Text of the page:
Hoppity with the wee plastic eyes and nose is not recommended as a pet toy or for small children.

Ty Inc., established in 1993 when Ty Warner of Illinois produced his initial small critter shape, cloth bag, packed with small white, pellets sent to the market place has become a key contender in the toy race.

Beanies are available on Amazon, and I find them often at thrift and jumble shops as well as garage sales. If buying at jumble shop, yard sales and the like be careful to always check to be sure the Trademark Ty Beanie, heart shaped tag is in place to guarantee purchase is a genuine Ty product.

Recognized the world over; Beanie Babies, some might say they are filled with joy as well as pellets, are an over-the-top iconic, well-loved character in the toy market. Well made, sturdy seams to assure no bits on the floor, and for most of the softies having sewn nose and eyes, no pieces to swallow or otherwise cause harm, then again they are not indestructible. Ty Beanie Babies are some of the best loved toys adored by children and collected by adults everywhere.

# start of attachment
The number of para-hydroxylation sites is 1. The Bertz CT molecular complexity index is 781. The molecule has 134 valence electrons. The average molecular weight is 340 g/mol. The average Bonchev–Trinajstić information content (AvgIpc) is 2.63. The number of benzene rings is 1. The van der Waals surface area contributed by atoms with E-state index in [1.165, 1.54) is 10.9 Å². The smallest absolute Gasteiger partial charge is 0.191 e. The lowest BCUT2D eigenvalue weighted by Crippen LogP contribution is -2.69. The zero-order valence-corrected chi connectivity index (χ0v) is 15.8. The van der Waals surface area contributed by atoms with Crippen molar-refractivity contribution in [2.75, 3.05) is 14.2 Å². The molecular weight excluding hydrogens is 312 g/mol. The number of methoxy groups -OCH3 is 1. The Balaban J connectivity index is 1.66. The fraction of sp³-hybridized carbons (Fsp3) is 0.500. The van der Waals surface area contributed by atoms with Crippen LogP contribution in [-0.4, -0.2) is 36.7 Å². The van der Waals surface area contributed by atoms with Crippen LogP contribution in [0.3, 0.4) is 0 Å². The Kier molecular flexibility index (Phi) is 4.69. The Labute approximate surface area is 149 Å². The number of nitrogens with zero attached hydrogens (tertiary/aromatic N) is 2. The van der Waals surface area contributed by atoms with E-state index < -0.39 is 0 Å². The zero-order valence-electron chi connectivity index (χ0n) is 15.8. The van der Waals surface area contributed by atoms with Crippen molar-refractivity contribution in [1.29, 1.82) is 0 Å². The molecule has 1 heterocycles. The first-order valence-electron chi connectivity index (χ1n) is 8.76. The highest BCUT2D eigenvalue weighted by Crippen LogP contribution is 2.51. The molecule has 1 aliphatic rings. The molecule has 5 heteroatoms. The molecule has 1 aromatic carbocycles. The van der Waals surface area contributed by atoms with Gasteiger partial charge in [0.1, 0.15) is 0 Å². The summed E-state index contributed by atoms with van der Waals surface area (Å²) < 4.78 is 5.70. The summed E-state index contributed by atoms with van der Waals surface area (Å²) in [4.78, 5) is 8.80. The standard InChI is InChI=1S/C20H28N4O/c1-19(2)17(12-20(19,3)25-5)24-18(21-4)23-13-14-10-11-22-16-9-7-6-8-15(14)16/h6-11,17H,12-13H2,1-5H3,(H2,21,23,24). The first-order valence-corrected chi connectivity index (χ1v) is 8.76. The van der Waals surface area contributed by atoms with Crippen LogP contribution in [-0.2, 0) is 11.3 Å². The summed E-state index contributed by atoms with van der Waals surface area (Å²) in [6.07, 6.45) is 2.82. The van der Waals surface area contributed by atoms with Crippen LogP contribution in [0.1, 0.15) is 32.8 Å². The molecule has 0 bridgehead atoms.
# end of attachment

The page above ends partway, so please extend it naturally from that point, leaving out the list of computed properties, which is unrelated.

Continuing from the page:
Happy to recommend Ty Beanie Babies’ Pink Plush Hoppity.

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Reviewed by Molly’s Reviews

molly martin

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NOTE: Ty® Inc. is an American PLUSH ANIMAL Toy Company based in Westmont, Illinois.

The most famous line of products produced by this company are the BEANIE BABIES®, on the other hand, Ty also manufactures other lines of stuffed toys. The Ty logo is a red heart with the lower-case letters “ty.” A tag is found affixed to all Ty stuffed toys, and inside each tag is the name of the toy and a 4 line poem about it.

Since 1993, the year when Ty Inc. was founded; the company has mass-produced nearly 400 assorted Beanie Babies.